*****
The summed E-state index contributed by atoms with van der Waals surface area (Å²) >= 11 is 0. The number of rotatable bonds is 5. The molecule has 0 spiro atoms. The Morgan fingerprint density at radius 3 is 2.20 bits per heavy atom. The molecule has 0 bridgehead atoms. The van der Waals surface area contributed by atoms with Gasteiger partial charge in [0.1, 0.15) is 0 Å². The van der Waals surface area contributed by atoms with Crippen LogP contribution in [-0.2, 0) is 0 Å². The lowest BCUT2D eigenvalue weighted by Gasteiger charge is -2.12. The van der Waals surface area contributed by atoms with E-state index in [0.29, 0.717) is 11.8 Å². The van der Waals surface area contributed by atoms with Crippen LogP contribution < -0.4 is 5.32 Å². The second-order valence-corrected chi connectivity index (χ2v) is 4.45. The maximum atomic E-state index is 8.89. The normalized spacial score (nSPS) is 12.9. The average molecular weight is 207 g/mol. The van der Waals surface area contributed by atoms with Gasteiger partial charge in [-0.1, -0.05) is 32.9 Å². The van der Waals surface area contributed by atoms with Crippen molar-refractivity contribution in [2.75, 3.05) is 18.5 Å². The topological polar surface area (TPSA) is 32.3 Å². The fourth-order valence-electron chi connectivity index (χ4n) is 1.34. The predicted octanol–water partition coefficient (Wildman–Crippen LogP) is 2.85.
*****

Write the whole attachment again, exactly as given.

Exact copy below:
The summed E-state index contributed by atoms with van der Waals surface area (Å²) >= 11 is 0. The number of rotatable bonds is 5. The molecule has 0 spiro atoms. The Morgan fingerprint density at radius 3 is 2.20 bits per heavy atom. The molecule has 0 bridgehead atoms. The van der Waals surface area contributed by atoms with Gasteiger partial charge in [0.1, 0.15) is 0 Å². The van der Waals surface area contributed by atoms with Crippen LogP contribution in [-0.2, 0) is 0 Å². The lowest BCUT2D eigenvalue weighted by Gasteiger charge is -2.12. The van der Waals surface area contributed by atoms with E-state index in [0.29, 0.717) is 11.8 Å². The van der Waals surface area contributed by atoms with Crippen LogP contribution < -0.4 is 5.32 Å². The second-order valence-corrected chi connectivity index (χ2v) is 4.45. The maximum atomic E-state index is 8.89. The normalized spacial score (nSPS) is 12.9. The average molecular weight is 207 g/mol. The van der Waals surface area contributed by atoms with Gasteiger partial charge in [-0.1, -0.05) is 32.9 Å². The van der Waals surface area contributed by atoms with Crippen molar-refractivity contribution in [2.75, 3.05) is 18.5 Å². The topological polar surface area (TPSA) is 32.3 Å². The fourth-order valence-electron chi connectivity index (χ4n) is 1.34. The predicted octanol–water partition coefficient (Wildman–Crippen LogP) is 2.85.